The survey highlights a widening gulf between those who ‘get’ cyber security, take it seriously, and spend appropriately, and those who regard it as someone else’s problem, he added.
“Cyber security is not an IT issue, but rather a risk for the whole organisation; tackling it is more about people, behaviour, and culture than clever technology.”
Not good enough, says CEO
At least one person was unimpressed with the report’s findings: Gareth Wharton, cyber CEO at Hiscox. “As an end of term report, it might have the words ‘can do better’ scrawled on it in red ink,” he said. “It highlights the cyber readiness shortcomings of the majority of organisations in our sample, particularly the smaller ones.”
Indeed, size is part of the problem – along with budget, suggests the report. “The larger organisations in the sample are better prepared: more than one in five (21 percent) of those with 250 employees or more rank as experts. A further 17 percent qualify as intermediates. [By contrast] just seven percent of smaller firms rank as experts.
“Cyber experts had markedly bigger IT budgets than the novices ($19.8 million on average, versus $9.9 million) and devoted a higher proportion to cyber security (12.6 percent versus 9.9 percent).”
Nearly three out of five respondents (59 percent) plan to increase their cyber security budgets this year, explains the report. However, it warns: “Spending on technology is often the easy part. To be effective, you have to move on all fronts together. That means people, processes and technology.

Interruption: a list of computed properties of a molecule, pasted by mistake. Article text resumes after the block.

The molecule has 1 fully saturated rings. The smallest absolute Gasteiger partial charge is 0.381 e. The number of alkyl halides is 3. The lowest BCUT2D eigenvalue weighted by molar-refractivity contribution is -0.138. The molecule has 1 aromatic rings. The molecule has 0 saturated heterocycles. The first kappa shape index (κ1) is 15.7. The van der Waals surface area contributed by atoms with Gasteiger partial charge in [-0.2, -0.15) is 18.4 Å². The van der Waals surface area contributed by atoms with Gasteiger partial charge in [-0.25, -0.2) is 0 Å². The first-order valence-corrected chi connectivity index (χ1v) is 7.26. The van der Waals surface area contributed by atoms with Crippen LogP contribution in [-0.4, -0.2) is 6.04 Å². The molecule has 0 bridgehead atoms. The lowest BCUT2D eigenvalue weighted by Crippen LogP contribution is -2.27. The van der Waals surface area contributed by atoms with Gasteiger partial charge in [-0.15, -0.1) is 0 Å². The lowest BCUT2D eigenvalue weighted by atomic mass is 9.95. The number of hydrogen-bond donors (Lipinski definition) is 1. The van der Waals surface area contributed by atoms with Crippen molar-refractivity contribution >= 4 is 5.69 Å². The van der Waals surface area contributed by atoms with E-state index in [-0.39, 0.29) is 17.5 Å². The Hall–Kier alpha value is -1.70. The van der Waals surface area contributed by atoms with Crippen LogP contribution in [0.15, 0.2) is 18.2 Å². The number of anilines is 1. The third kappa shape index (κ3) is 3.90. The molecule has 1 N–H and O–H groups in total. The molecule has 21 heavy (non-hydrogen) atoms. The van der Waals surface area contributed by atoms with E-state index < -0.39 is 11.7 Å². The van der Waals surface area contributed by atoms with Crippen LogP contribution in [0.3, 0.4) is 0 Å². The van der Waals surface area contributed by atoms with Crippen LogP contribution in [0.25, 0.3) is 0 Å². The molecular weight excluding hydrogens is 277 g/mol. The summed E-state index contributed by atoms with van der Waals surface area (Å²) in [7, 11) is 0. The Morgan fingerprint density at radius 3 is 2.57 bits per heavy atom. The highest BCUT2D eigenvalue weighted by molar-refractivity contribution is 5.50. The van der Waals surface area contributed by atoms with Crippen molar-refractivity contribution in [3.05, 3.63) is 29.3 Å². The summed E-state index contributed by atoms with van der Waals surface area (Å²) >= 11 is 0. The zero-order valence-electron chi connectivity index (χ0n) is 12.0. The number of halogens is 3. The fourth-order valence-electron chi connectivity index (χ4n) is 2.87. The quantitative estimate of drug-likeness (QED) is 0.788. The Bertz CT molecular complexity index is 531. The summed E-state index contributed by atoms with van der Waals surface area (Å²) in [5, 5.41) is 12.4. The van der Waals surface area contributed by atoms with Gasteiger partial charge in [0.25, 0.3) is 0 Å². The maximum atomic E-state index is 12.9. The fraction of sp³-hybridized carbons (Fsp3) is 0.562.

“Simply spending on technology is not enough without a fully structured, rigorous set of processes, combined with people who are fully aware of the issues.”
Internet of Business says
Despite advising companies to throw money at the problem, the Hiscox report is a welcome reminder that cybersecurity is primarily a strategic business and people issue.
Security is as much a cultural challenge as it is a technology one, and awareness of organisational policy and good practice needs to reach all the way from the boardroom to the post room, and out into the extended network of partners and suppliers. Common sense is essential, especially when it comes to the IoT.
The only disappointment in the report (apart from the obvious lack of preparedness on the part of most organisations) is that, having called out IoT implementations as a new security risk, it offers little in the way of answers. And this is particularly the case with Hiscox/Forrester’s suggestion that big is better: with the IoT, even small organisations may have large sensor or smart-device estates.
With billions of connected devices coming on stream over the next few years – many produced by companies with no track record in enterprise security – one promising approach is that of companies such as Zingbox, which are deploying AI and machine learning to detect early signs of unorthodox usage patterns.
This, plus core systems that have trust embedded at hardware/firmware level, would seem to be a better approach than attempting to patch billions of insecure devices after the fact.
Read more: MIT develops low-power high-speed chips for IoT security
Read more: ZingBox teams with VMware to drive ‘Internet of Trusted Things’